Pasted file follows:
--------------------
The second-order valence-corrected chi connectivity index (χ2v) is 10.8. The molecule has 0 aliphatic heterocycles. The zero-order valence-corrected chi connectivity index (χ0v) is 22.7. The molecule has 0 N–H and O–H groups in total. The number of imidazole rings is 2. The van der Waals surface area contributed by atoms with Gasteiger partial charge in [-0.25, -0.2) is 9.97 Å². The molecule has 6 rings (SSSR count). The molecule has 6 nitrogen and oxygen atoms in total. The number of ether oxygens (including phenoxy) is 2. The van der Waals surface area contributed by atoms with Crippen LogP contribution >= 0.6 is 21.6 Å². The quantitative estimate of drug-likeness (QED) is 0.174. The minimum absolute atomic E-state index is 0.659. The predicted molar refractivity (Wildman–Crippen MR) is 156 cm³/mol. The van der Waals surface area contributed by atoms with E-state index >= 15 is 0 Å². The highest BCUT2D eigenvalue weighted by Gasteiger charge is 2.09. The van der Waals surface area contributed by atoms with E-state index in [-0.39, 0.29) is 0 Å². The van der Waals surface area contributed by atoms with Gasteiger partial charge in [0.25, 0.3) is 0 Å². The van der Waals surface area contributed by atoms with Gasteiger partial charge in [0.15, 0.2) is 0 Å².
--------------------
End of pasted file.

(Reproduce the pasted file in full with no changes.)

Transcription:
The second-order valence-corrected chi connectivity index (χ2v) is 10.8. The molecule has 0 aliphatic heterocycles. The zero-order valence-corrected chi connectivity index (χ0v) is 22.7. The molecule has 0 N–H and O–H groups in total. The number of imidazole rings is 2. The van der Waals surface area contributed by atoms with Gasteiger partial charge in [-0.25, -0.2) is 9.97 Å². The molecule has 6 rings (SSSR count). The molecule has 6 nitrogen and oxygen atoms in total. The number of ether oxygens (including phenoxy) is 2. The van der Waals surface area contributed by atoms with Crippen LogP contribution >= 0.6 is 21.6 Å². The quantitative estimate of drug-likeness (QED) is 0.174. The minimum absolute atomic E-state index is 0.659. The predicted molar refractivity (Wildman–Crippen MR) is 156 cm³/mol. The van der Waals surface area contributed by atoms with E-state index >= 15 is 0 Å². The highest BCUT2D eigenvalue weighted by Gasteiger charge is 2.09. The van der Waals surface area contributed by atoms with E-state index in [-0.39, 0.29) is 0 Å². The van der Waals surface area contributed by atoms with Gasteiger partial charge in [0.25, 0.3) is 0 Å². The van der Waals surface area contributed by atoms with Gasteiger partial charge in [0.15, 0.2) is 0 Å².